Marks and Santos, according to plea papers, allegedly lied about a loan they said Santos had provided to his campaign in an effort to bolster the campaign’s prospects heading into the election. Only identifying Santos as “Co-Conspirator #1,” prosecutors wrote he “had not made the reported loans and, in fact, did not have the funds necessary to make such loans at the time.”
Santos has refused to resign his seat, despite facing federal charges as well as a pending investigation by theinto his alleged misconduct. However Marks’ plea may mean additional scrutiny from Capitol Hill, according to Professor Laurie Levenson of Loyola Marymount University Law School.
“All of his finances are going to be under a microscope. With someone close to him admitting guilt, it will be hard for him to say that he played by the rules,” she said.
And now that prosecutors continue to raise the pressure on him, Kappel says that Santos might need to use his congressional seat at the negotiating table. “He only has one card to play — agree to resign his seat in exchange for less prison time.”
In April 2022, according to Marks’ court documents, the Santos campaign published fake fundraising totals and reported to both national party officials and the FEC that Santos had loaned his campaign $500,000, an attestation that Marks admitted to in court documents that she signed off on.
Investigators also alleged in the criminal information to which Marks pleaded guilty that she, Santos, and others were aware in 2021 of a $250,000 fundraising threshold that the campaign had to meet to qualify for Republican Party backing. When they realized they did not have the necessary funds, according to prosecutors, the pair “conspired and agreed to falsely inflate the Campaign Committee’s fundraising totals, including…in public filings with the FEC.”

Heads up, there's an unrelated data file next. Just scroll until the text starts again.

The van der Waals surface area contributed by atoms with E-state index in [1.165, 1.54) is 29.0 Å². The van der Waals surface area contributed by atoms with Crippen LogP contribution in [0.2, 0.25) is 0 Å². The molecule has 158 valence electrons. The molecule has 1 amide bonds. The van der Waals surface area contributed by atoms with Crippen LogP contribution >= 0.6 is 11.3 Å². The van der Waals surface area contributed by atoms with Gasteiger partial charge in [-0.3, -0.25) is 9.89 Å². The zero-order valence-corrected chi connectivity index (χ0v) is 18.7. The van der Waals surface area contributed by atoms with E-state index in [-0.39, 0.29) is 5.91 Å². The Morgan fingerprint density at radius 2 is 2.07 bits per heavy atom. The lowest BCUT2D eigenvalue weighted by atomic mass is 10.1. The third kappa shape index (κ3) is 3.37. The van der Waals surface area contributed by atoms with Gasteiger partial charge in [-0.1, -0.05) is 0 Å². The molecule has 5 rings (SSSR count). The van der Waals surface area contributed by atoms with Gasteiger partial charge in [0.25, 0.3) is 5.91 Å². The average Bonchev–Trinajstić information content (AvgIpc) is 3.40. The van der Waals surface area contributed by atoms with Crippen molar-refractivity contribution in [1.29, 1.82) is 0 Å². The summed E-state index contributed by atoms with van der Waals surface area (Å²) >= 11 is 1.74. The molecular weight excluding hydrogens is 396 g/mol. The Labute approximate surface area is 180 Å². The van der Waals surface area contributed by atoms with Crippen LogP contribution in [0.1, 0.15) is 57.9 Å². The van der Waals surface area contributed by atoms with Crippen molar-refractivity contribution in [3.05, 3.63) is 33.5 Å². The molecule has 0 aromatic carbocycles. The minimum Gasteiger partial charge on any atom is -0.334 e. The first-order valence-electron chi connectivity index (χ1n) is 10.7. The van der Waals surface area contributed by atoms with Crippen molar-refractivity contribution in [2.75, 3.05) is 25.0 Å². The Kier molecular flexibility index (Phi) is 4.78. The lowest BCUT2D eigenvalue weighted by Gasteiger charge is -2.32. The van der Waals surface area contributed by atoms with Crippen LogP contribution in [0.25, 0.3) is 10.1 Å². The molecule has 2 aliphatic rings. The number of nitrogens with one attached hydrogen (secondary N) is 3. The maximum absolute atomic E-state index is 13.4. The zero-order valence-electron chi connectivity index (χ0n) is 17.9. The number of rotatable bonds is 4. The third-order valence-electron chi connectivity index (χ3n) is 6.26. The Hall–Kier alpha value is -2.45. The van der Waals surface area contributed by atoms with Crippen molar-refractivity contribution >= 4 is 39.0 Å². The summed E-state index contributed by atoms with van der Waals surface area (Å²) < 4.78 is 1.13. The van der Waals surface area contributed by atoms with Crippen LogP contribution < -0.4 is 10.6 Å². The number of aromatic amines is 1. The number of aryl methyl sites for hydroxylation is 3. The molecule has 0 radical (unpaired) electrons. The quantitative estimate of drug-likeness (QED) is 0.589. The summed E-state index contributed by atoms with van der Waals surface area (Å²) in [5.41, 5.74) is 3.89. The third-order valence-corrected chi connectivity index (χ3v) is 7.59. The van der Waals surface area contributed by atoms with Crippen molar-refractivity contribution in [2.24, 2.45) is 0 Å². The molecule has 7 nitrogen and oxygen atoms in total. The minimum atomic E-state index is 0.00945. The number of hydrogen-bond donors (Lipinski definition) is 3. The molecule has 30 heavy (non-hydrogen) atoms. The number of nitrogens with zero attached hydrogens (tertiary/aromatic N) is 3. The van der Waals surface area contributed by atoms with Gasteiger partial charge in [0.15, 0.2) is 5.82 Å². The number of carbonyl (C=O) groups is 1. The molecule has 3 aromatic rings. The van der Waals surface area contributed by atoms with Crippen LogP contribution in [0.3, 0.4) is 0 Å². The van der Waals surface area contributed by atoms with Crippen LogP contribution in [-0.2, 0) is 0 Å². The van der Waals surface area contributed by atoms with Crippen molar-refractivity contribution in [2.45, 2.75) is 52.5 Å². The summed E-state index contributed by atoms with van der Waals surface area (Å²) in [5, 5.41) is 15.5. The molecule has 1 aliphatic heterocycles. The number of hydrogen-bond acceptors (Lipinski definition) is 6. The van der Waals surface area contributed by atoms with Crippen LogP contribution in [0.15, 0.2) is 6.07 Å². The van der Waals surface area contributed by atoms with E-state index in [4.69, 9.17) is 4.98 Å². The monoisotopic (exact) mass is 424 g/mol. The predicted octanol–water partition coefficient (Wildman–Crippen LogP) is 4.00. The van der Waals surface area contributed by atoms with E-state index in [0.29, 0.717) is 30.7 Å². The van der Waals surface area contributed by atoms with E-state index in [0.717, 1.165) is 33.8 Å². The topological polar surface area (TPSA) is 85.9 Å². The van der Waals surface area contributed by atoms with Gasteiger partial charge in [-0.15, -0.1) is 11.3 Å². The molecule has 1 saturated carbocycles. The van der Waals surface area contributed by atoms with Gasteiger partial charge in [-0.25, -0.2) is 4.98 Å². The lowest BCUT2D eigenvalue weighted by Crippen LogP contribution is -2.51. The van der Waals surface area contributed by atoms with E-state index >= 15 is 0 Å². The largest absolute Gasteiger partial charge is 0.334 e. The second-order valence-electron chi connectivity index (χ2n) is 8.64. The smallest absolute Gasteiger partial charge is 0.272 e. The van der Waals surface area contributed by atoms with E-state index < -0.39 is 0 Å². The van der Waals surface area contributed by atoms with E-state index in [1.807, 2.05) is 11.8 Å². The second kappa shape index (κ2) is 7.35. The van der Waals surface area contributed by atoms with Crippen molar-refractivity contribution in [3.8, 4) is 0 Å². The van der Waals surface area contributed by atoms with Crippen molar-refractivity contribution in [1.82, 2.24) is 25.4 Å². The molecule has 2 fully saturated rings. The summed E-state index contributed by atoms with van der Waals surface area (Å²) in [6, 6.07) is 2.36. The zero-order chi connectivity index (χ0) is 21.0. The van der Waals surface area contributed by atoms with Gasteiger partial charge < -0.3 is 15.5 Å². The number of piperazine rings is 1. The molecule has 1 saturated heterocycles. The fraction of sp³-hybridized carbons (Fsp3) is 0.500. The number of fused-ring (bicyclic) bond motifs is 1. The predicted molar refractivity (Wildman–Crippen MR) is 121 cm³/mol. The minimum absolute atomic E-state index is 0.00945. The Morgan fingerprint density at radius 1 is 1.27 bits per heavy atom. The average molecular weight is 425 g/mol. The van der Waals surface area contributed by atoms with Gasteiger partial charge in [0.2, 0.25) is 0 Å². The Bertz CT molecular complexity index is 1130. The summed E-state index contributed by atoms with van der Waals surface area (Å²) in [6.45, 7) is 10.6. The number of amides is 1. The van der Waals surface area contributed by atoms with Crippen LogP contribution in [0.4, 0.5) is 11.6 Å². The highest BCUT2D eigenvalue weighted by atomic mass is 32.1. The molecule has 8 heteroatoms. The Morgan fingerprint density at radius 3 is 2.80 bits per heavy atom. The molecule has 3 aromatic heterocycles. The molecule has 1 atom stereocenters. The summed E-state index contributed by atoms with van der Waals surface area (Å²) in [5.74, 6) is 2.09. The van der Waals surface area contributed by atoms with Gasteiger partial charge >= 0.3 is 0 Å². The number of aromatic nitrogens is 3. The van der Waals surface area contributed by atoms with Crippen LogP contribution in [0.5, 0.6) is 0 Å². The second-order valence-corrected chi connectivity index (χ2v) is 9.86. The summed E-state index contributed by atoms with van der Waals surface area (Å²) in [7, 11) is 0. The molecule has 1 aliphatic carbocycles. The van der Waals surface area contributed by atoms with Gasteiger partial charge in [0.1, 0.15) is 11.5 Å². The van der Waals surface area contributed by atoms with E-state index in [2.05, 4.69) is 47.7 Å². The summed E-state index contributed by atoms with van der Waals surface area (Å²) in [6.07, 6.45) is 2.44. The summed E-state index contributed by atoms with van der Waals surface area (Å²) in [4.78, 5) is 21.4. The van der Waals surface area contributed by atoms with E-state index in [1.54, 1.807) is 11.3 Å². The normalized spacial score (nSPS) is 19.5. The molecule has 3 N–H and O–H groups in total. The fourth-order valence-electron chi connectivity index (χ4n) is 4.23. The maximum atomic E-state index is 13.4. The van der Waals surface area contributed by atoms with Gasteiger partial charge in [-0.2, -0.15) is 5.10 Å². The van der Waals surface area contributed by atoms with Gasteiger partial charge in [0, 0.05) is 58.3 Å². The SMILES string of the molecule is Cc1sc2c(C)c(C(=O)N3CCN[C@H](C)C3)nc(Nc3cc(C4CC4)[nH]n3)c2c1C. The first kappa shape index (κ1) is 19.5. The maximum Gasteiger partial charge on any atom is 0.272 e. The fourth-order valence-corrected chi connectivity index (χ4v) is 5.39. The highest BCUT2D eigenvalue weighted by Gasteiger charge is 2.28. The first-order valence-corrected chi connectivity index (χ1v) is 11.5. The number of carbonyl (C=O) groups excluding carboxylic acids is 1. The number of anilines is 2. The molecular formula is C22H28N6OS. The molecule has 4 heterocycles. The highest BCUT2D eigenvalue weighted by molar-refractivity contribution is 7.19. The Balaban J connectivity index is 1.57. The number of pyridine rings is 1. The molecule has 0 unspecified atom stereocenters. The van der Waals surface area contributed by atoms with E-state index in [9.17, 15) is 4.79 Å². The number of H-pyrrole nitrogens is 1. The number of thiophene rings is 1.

And in an alleged attempt to substantiate the false campaign funds, court papers say text messages revealed a list of names and family members of Marks and Santos and the purported contributions they made to the campaign. “None of the family members…had made, or ever did make, the listed contributions,” court records said, but were nevertheless reported to the FEC in a year-end 2021 report.
Santos was indicted by a federal grand jury in May on seven counts of wire fraud, three counts of money laundering, two counts of making materially false statements to the House of Representatives and one count of theft of public funds.
He pleaded not guilty to all counts and has consistently denied any wrongdoing. Santos’ congressional office declined to comment on the case, and his attorney did not respond to requests for comment.
The New York representative has also been dogged by allegations that he lied about his past experience to bolster his chances of being elected to Congress in 2022.
Over the last year, CBS News has tried several times to speak with Marks and discuss her involvement with Santos’ campaign, traveling to the Long Island, New York, library where she serves as a board member.
Marks’ attorney did not respond to emails and calls for comment. It is unclear from court papers whether there is any cooperation agreement between Marks and prosecutors as part of the plea.
Michael Kaplan contributed reporting.